“When you give birth, it’s a huge event – and it has a huge physical and mental impact,” says Hall. “So you can write down whatever you want to write down.

“Obviously if you put down you want a four-course gourmet meal after, then perhaps you want to go to a private hospital,” she laughs. “There obviously are limits.”

It’s good to bear in mind that there are instances where things might not happen as you’d expect them to. For example, if you want an epidural, you won’t necessarily get one immediately after asking for one.

In fact, you might have to wait some time for an anaesthetist to become available. The same goes for requesting birth pools, sometimes there are simply none available and you have to give birth on a bed instead.

“Some people put in the preference for a female doctor or female midwife, and whilst the majority of health professionals that work in this field are female, some are male and often it depends on who’s available on the day,” says Hall.

“Whilst the staff will always try to accommodate whatever people ask for, it’s not always possible. This is why we can’t call it a birth plan really because it’s just not rigid – there has to be some leeway.”

How long should a birth plan be?

Your birth plan can be as long or short as you’d like, just remember that your midwife will need to read through it and your birth partner will want to remember everything that’s on there – so a 50-pager of preferences is probably not advised. Bullet points might be a bit easier to digest.

Hall says one of her clients simply wrote their name, the fact it was her first baby, any medical problems she had and requested no vaginal examinations – and that was it.

But others might have a list of preferences, as well as a plan B, C and D in case they require a caesarean section, assisted birth, or need to be induced.

The midwife is a firm believer in planning for a few eventualities. “So if someone’s planning a home birth, for example, they need to be educated on normal physiological birth and how birth should go, but also what would happen if they needed to transfer to hospital,” she says.

“Or if they needed an assisted birth, or what would happen if they needed a caesarean section? I think everybody should be educated on those things.”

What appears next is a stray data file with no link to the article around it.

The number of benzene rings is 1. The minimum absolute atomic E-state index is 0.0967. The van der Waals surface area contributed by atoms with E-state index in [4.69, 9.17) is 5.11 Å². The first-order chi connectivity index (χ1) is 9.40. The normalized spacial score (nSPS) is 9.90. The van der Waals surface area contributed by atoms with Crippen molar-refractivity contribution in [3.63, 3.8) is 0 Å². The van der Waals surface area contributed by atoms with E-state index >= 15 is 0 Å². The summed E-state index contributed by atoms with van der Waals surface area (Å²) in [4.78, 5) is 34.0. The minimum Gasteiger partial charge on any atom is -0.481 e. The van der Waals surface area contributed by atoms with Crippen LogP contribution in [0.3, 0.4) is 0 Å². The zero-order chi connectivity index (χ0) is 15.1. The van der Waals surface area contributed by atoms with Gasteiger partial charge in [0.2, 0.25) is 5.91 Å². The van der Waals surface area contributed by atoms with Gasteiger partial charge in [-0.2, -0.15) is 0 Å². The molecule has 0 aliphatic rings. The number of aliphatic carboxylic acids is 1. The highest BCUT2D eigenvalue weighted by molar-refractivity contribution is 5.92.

While people should absolutely think their birth experience will be positive and amazing, they should still be realistic: sometimes the plan changes.

“If there is an untoward event like a cord prolapse … that is an emergency so we need to get baby out quickly,” says Hall. “Those kinds of things you can’t always predict. So because of that, it’s ideal that you know what would happen in a situation where there’s an emergency caesarean section and if you did have one, what would your preferences be?”

For example, would you like to breastfeed while you’re in theatre? Would you like a gentle c-section? What about delayed cord clamping?

“People assume you have a surgical birth and the baby gets taken away – but that’s not the case,” says Hall.

“You can actually have the baby, baby gets put on your chest and the baby can stay there until you’re moved to the recovery area. So I think it’s important to look at different scenarios, but not focus too much on the scenarios that you don’t want to happen – just educate yourself about them in case they do.”

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When should you write your birth plan?

You can start writing your birth plan whenever you like – the crucial thing is that you ensure you’ve gone through it with your midwife by 36 weeks, says Hall.

This gives you a chance to ask more questions about anything you’re unsure of, or to find out a bit more about the labour process.

“Every birthing unit, birth centre, hospital, has different policies so it’s always good to get any questions out in the open by 36 weeks,” says the midwife, “just to make sure that all is OK and that your birth preferences will be adhered to and listened to.”

You can download birth preference templates online and often, with NHS hospitals, you’ll be given a maternity book which has an A4 birth plan template that you can fill in. If you haven’t been given one, you can download it here.

If you do start writing your plan at 12 weeks, then save it on your laptop so you can go back to it and edit it – this is important, because if you develop pregnancy complications you’ll be able to change it easily.

Do midwives find all of these demands quite annoying? Actually no, suggests Hall. “I can only speak for myself, lots of midwives are different. I find it helpful because it means I don’t have to keep asking questions over again,” she says.

“If someone writes that they want to have vitamin K for their baby, then I haven’t got to sit there and talk to them about vitamin K and what it is.

“All I have to do is say ‘hey, is it okay if I give baby vitamin K now?’, just get that quick bit of consent before I go and give the injection … otherwise I’d have to sit there and tell them what it is, what it’s about, the risks and benefits.

“So I think it’s helpful.”

Sarah Maxwell for HuffPost